The thing that most made my internship at a preeminent Harvard community hospital seem like a descent into what Buddhists call the hungry ghost realm was coming face to face with the limits in our modern medical approach to the natural process of aging and dying. A disturbing experience with a dying patient one night when I was on call left an indelible impression that will forever remind me of those limits.

Admitted from a nursing home earlier that day for pneumonia, the woman—whom I’ll call Mary—was quickly given antibiotics, but her blood oxygen had to be monitored to be sure she didn’t need to be put on a respirator. As the night intern, I had to draw blood from an artery in her wrist, run it on ice to the lab, and act on the result if necessary. Emaciated and hovering between sleep and coma, Mary showed few signs of recognition as I went through the prescribed steps: introducing myself, explaining the procedure, and asking for her consent and cooperation. She barely responded as I tried to soothe and prepare her by stroking her hand. I can still hear her labored breathing and feel her body squirm in safety restraints as the needle punctured her wrist. Tapping the radial artery is usually the most painful of blood tests.

When I learned that Mary had died the next day, despite her healthy blood oxygen level and her initial response to treatment, I was haunted by the image of her squinting eyes and grimacing face, as she lay in a dark and drab hospital room with a young intern who could have simply comforted her like a son but had to stick her with a needle instead.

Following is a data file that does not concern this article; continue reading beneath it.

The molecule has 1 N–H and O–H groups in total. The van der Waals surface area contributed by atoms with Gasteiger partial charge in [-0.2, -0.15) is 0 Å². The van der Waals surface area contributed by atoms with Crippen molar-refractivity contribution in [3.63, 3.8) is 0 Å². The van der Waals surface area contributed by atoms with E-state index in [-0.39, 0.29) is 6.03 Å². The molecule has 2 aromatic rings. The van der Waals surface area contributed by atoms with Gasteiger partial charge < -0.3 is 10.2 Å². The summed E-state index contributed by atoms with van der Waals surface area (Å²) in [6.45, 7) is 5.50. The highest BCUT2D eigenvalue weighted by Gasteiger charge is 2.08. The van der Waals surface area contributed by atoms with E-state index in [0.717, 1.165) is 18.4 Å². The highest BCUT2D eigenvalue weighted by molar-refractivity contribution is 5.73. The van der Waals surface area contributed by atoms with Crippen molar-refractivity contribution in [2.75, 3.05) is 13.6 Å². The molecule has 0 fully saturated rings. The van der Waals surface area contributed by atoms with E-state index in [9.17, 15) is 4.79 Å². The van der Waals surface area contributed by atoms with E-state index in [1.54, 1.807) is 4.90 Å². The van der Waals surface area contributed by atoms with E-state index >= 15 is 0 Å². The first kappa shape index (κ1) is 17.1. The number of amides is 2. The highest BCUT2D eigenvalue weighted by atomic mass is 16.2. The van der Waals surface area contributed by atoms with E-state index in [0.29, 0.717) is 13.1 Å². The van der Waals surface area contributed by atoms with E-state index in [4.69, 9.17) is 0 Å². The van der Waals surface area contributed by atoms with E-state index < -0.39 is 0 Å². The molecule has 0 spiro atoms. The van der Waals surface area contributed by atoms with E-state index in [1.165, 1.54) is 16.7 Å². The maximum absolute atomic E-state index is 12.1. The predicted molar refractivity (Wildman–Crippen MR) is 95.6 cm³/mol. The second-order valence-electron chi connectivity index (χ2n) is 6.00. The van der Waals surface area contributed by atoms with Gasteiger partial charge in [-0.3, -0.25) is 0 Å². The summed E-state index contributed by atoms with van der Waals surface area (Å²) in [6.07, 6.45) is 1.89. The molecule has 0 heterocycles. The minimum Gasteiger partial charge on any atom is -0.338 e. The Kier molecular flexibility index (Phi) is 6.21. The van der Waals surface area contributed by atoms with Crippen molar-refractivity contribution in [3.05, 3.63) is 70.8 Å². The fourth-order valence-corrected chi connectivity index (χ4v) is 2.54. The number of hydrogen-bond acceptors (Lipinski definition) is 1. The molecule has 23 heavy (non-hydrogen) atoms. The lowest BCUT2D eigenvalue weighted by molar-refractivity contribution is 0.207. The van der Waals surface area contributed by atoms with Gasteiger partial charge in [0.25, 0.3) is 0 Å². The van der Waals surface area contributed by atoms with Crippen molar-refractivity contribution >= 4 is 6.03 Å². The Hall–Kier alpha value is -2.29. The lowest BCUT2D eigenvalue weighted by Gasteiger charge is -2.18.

It’s been 30 years since that night, but I found Mary on my mind one recent Saturday morning as my train left Manhattan and tracked up the Hudson River, through a rolling landscape of mist-veiled cliffs, gorges, and vistas that looked for all the world like a Zen scroll painting. From the Garrison station, a trailhead led through the woods to the Garrison Institute, a former Catholic monastery where the Manhattan-based New York Zen Center for Contemplative Care (NYZCCC) was holding its first Buddhist Contemplative Care Symposium on palliative and end-of-life care, in partnership with the Garrison Institute. By the time I’d made it up the Institute’s granite steps, I’d already been serendipitously welcomed and embraced by the dynamic duo who founded NYZCCC and were now convening the historic symposium.

A naturally warm and outgoing pair, Robert Chodo Campbell and Koshin Paley Ellison look otherworldly in their black Zen monks’ robes and shaved heads, but they are engaged in a very down-to-earth mission: to help heal and transform our modern world’s conflicted relationship with the suffering of illness, aging, and dying. As the perfect complement to modern medicine’s all-out war on illness and death, Chodo and Koshin bring a meditative approach to the hard choices we face as we near the end of life. Their contemplative direction works to heighten our capacity for mindful presence, acceptance, and attunement, insuring the quality of our all-important last journey in life rather than focusing on fighting the inevitable until we lack the strength of mind to say goodbye and let go with courage and gratitude.

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